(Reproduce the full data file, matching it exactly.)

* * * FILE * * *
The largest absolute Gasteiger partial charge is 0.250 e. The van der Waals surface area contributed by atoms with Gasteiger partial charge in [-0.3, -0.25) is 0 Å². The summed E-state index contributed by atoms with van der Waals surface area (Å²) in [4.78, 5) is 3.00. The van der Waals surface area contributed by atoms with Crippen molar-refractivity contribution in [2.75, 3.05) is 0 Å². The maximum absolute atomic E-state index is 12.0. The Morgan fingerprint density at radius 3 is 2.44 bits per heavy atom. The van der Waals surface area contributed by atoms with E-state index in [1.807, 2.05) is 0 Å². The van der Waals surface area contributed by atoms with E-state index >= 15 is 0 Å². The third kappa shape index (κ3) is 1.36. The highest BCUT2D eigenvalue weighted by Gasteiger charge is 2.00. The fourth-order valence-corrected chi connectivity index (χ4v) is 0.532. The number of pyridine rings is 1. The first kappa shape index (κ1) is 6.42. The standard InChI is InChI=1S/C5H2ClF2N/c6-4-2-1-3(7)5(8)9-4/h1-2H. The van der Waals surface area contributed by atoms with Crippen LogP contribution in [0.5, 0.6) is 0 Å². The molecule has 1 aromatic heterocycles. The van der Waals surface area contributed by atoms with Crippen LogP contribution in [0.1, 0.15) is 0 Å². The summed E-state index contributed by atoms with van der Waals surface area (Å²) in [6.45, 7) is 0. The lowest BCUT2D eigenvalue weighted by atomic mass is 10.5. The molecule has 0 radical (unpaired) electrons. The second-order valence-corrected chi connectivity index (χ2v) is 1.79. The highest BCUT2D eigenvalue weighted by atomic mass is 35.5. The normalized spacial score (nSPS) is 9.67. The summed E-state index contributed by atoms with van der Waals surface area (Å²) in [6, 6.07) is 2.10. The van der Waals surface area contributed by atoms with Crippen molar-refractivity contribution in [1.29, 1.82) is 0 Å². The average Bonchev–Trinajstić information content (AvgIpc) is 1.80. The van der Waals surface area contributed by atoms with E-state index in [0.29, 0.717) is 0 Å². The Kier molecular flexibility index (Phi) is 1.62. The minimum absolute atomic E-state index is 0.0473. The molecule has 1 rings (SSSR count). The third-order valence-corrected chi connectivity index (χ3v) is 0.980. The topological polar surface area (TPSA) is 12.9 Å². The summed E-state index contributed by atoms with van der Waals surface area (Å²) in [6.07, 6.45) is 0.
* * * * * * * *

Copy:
The largest absolute Gasteiger partial charge is 0.250 e. The van der Waals surface area contributed by atoms with Gasteiger partial charge in [-0.3, -0.25) is 0 Å². The summed E-state index contributed by atoms with van der Waals surface area (Å²) in [4.78, 5) is 3.00. The van der Waals surface area contributed by atoms with Crippen molar-refractivity contribution in [2.75, 3.05) is 0 Å². The maximum absolute atomic E-state index is 12.0. The Morgan fingerprint density at radius 3 is 2.44 bits per heavy atom. The van der Waals surface area contributed by atoms with E-state index in [1.807, 2.05) is 0 Å². The van der Waals surface area contributed by atoms with E-state index >= 15 is 0 Å². The third kappa shape index (κ3) is 1.36. The highest BCUT2D eigenvalue weighted by Gasteiger charge is 2.00. The fourth-order valence-corrected chi connectivity index (χ4v) is 0.532. The number of pyridine rings is 1. The first kappa shape index (κ1) is 6.42. The standard InChI is InChI=1S/C5H2ClF2N/c6-4-2-1-3(7)5(8)9-4/h1-2H. The van der Waals surface area contributed by atoms with Crippen LogP contribution in [0.5, 0.6) is 0 Å². The molecule has 1 aromatic heterocycles. The van der Waals surface area contributed by atoms with Crippen LogP contribution in [0.1, 0.15) is 0 Å². The summed E-state index contributed by atoms with van der Waals surface area (Å²) in [6.45, 7) is 0. The lowest BCUT2D eigenvalue weighted by atomic mass is 10.5. The molecule has 0 radical (unpaired) electrons. The second-order valence-corrected chi connectivity index (χ2v) is 1.79. The highest BCUT2D eigenvalue weighted by atomic mass is 35.5. The normalized spacial score (nSPS) is 9.67. The summed E-state index contributed by atoms with van der Waals surface area (Å²) in [6, 6.07) is 2.10. The van der Waals surface area contributed by atoms with Crippen molar-refractivity contribution in [1.29, 1.82) is 0 Å². The average Bonchev–Trinajstić information content (AvgIpc) is 1.80. The van der Waals surface area contributed by atoms with E-state index in [0.29, 0.717) is 0 Å². The Kier molecular flexibility index (Phi) is 1.62. The minimum absolute atomic E-state index is 0.0473. The molecule has 1 rings (SSSR count). The third-order valence-corrected chi connectivity index (χ3v) is 0.980. The topological polar surface area (TPSA) is 12.9 Å². The summed E-state index contributed by atoms with van der Waals surface area (Å²) in [6.07, 6.45) is 0.